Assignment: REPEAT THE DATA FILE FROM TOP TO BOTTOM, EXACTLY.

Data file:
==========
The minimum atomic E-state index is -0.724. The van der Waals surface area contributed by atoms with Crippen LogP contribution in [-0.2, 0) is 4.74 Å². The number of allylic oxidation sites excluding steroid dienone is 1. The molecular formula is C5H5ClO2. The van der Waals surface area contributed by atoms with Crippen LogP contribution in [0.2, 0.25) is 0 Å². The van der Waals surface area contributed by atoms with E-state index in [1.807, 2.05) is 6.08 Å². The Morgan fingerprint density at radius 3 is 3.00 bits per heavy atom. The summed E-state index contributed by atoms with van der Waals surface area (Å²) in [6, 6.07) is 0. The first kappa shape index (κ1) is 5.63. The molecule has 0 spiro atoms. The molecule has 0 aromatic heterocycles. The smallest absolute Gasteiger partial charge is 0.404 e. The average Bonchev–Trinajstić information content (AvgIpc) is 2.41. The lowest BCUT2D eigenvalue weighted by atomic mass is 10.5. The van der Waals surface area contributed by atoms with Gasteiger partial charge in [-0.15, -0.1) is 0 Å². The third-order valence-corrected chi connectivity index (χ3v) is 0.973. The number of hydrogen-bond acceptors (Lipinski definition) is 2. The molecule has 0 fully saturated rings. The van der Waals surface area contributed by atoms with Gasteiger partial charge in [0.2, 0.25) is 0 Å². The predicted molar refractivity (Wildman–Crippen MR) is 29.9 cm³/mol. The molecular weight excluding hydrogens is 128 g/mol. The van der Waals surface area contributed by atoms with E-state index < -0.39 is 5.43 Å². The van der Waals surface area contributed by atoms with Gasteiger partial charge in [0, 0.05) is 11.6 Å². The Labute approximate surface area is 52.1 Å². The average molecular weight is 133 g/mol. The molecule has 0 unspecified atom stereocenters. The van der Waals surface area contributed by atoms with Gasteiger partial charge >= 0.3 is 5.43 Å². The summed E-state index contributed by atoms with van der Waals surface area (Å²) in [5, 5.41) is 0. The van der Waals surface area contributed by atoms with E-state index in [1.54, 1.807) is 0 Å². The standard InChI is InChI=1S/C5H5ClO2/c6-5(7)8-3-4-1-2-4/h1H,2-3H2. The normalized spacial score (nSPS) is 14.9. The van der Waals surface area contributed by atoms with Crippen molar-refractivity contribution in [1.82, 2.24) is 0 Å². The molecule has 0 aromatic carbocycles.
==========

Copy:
The minimum atomic E-state index is -0.724. The van der Waals surface area contributed by atoms with Crippen LogP contribution in [-0.2, 0) is 4.74 Å². The number of allylic oxidation sites excluding steroid dienone is 1. The molecular formula is C5H5ClO2. The van der Waals surface area contributed by atoms with Crippen LogP contribution in [0.2, 0.25) is 0 Å². The van der Waals surface area contributed by atoms with E-state index in [1.807, 2.05) is 6.08 Å². The Morgan fingerprint density at radius 3 is 3.00 bits per heavy atom. The summed E-state index contributed by atoms with van der Waals surface area (Å²) in [6, 6.07) is 0. The first kappa shape index (κ1) is 5.63. The molecule has 0 spiro atoms. The molecule has 0 aromatic heterocycles. The smallest absolute Gasteiger partial charge is 0.404 e. The average Bonchev–Trinajstić information content (AvgIpc) is 2.41. The lowest BCUT2D eigenvalue weighted by atomic mass is 10.5. The van der Waals surface area contributed by atoms with Gasteiger partial charge in [-0.15, -0.1) is 0 Å². The third-order valence-corrected chi connectivity index (χ3v) is 0.973. The number of hydrogen-bond acceptors (Lipinski definition) is 2. The molecule has 0 fully saturated rings. The van der Waals surface area contributed by atoms with Gasteiger partial charge in [0.2, 0.25) is 0 Å². The predicted molar refractivity (Wildman–Crippen MR) is 29.9 cm³/mol. The molecular weight excluding hydrogens is 128 g/mol. The van der Waals surface area contributed by atoms with E-state index < -0.39 is 5.43 Å². The van der Waals surface area contributed by atoms with Gasteiger partial charge in [0, 0.05) is 11.6 Å². The Labute approximate surface area is 52.1 Å². The average molecular weight is 133 g/mol. The molecule has 0 unspecified atom stereocenters. The van der Waals surface area contributed by atoms with Gasteiger partial charge >= 0.3 is 5.43 Å². The summed E-state index contributed by atoms with van der Waals surface area (Å²) in [5, 5.41) is 0. The van der Waals surface area contributed by atoms with E-state index in [1.54, 1.807) is 0 Å². The standard InChI is InChI=1S/C5H5ClO2/c6-5(7)8-3-4-1-2-4/h1H,2-3H2. The normalized spacial score (nSPS) is 14.9. The van der Waals surface area contributed by atoms with Crippen molar-refractivity contribution in [1.82, 2.24) is 0 Å². The molecule has 0 aromatic carbocycles.